I have a few additional comment about your techniques overall. First, I have had much better stability when I base sketch constraints off common SketchLines wherever possible. I have attached two images showing a "before" and "after" of this idea as applied to your OD and ODspigot. While these are not the cause of the problem with "flipping" geometry, I think you will have fewer "multiple solution" problems if you apply this technique. See how I have made both geometries depend only on the part centerline? Before doing this, the position of the "OD" line relied on the solved position of the "ODspigot" line, which itself relied on the solved position of the "RIspigot" line. My redimensioning now means that these are all calculated directly from the centerline. In practice, this this allows for much cleaner logic, and the sketch solver seems to give much more stable results from this approach in my experience. I hope this makes sense--if I does not, let me know and I will try to explain differently perhaps with different examples.

 

My final comment is that you might have better stability in practice using OffsetDimConstraints (SketchLine to SketchPoint) wherever possible instead of TwoPointDistanceDimConstraints (SketchPoint to SketchPoint) which you appear to have used exclusively. I do not know why this should matter, but in my experience it seems to help with multiple solutions related problems.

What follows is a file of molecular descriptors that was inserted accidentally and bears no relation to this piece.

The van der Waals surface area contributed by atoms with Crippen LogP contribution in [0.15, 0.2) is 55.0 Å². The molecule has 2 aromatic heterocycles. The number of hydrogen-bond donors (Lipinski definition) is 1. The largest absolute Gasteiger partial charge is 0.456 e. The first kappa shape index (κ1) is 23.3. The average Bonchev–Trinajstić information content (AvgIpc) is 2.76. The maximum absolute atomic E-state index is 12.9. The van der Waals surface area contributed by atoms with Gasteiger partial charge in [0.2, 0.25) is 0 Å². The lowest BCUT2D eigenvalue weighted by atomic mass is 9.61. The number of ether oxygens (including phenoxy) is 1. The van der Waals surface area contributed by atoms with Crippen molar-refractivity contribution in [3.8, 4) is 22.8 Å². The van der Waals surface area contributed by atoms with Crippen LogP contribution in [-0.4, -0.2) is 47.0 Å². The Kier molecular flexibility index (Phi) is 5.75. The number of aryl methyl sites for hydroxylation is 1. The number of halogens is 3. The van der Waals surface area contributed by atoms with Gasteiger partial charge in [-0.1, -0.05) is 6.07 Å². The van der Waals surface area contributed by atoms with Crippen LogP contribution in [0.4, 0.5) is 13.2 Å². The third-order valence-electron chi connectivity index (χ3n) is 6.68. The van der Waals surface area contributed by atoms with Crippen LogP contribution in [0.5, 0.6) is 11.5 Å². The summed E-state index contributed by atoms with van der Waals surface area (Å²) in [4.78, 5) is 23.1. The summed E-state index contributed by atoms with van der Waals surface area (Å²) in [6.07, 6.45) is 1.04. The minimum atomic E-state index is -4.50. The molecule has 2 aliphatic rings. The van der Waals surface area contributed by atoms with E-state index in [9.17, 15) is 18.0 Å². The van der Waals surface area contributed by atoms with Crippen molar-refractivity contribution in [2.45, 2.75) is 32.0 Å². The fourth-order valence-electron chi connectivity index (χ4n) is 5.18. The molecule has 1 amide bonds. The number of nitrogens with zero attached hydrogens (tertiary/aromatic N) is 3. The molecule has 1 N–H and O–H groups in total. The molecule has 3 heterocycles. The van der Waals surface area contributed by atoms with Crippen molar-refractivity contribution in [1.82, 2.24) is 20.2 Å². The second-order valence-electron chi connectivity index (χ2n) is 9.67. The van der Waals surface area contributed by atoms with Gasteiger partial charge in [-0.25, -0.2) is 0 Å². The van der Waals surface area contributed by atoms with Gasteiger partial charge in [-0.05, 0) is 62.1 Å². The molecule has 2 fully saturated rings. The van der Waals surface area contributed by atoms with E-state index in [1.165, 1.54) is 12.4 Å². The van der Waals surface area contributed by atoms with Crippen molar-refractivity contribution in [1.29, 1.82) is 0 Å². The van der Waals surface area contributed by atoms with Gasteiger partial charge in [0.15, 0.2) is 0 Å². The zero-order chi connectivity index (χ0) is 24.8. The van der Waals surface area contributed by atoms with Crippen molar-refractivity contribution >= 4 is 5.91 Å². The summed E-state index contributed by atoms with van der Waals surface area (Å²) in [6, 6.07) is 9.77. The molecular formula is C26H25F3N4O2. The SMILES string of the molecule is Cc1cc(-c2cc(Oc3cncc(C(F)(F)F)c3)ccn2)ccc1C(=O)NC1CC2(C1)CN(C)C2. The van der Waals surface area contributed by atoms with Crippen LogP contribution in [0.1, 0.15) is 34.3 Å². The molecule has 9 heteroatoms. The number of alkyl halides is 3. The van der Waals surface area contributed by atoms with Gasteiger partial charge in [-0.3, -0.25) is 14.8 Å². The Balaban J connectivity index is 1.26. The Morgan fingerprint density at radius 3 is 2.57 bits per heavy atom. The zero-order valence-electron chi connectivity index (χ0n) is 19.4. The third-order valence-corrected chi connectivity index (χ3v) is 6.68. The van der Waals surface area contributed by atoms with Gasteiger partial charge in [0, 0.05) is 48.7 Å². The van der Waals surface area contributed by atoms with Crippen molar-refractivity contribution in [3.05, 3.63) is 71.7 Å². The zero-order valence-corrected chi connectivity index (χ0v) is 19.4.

Let me know if that helped you or if you have any further questions.

Message 5 of 11
DynamicObjects
in reply to: alewer

@alewer 

 

  1. I agree with you that better technique such as your suggestion to make all dimension relative to the same common origin (rather than chain them relative to each other) would prevent the problem. However I am not able to enforce good practice amongst all staff all of the time and I must presume that mistakes do and will happen, and attempt to detect and handle these situations.  - I am aware there are limits to how much software can or should correct for human error!!  
  2. Regarding your observations about TwoPointDistanceDimConstraint.Parameter.Value evaluating to a negative:  I am familiar with the fact that Inventor ignores the sign for dimensions and simply applies the magnitude (with the exception of a few features such as workplanes and 3D point coordinates).  You said :

    "It looks like the sketch solver attempts to remedy this on each rebuild by switching the direction. However, the value remains negative even after a rebuild, so on the next rebuild the geometry switches again. "

    I am not convinced you are correct.  This is why:  To test your theory I attach a really simple sketch of a rectangle Size1 by Size2 where Size2 is bigger than Size1